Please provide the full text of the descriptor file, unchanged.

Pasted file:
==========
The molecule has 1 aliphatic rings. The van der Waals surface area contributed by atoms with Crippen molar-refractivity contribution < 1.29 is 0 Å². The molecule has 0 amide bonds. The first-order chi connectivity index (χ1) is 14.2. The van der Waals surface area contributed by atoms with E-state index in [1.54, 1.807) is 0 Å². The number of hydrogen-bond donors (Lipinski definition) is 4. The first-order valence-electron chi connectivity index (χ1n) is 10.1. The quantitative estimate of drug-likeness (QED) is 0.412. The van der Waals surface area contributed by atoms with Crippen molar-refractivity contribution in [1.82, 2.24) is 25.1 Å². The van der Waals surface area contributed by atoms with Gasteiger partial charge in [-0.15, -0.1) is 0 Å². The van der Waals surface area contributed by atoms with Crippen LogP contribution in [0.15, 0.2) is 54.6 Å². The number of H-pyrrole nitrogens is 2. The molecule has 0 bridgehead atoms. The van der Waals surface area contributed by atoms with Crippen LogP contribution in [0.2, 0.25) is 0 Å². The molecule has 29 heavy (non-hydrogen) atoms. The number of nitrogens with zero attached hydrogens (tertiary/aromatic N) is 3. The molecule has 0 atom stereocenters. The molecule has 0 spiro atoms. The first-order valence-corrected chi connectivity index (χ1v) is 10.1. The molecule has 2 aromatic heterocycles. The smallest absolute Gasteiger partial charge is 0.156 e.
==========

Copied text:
The molecule has 1 aliphatic rings. The van der Waals surface area contributed by atoms with Crippen molar-refractivity contribution < 1.29 is 0 Å². The molecule has 0 amide bonds. The first-order chi connectivity index (χ1) is 14.2. The van der Waals surface area contributed by atoms with E-state index in [1.54, 1.807) is 0 Å². The number of hydrogen-bond donors (Lipinski definition) is 4. The first-order valence-electron chi connectivity index (χ1n) is 10.1. The quantitative estimate of drug-likeness (QED) is 0.412. The van der Waals surface area contributed by atoms with Crippen molar-refractivity contribution in [1.82, 2.24) is 25.1 Å². The van der Waals surface area contributed by atoms with Gasteiger partial charge in [-0.15, -0.1) is 0 Å². The van der Waals surface area contributed by atoms with Crippen LogP contribution in [0.15, 0.2) is 54.6 Å². The number of H-pyrrole nitrogens is 2. The molecule has 0 bridgehead atoms. The van der Waals surface area contributed by atoms with Crippen LogP contribution in [0.2, 0.25) is 0 Å². The molecule has 29 heavy (non-hydrogen) atoms. The number of nitrogens with zero attached hydrogens (tertiary/aromatic N) is 3. The molecule has 0 atom stereocenters. The molecule has 0 spiro atoms. The first-order valence-corrected chi connectivity index (χ1v) is 10.1. The molecule has 2 aromatic heterocycles. The smallest absolute Gasteiger partial charge is 0.156 e.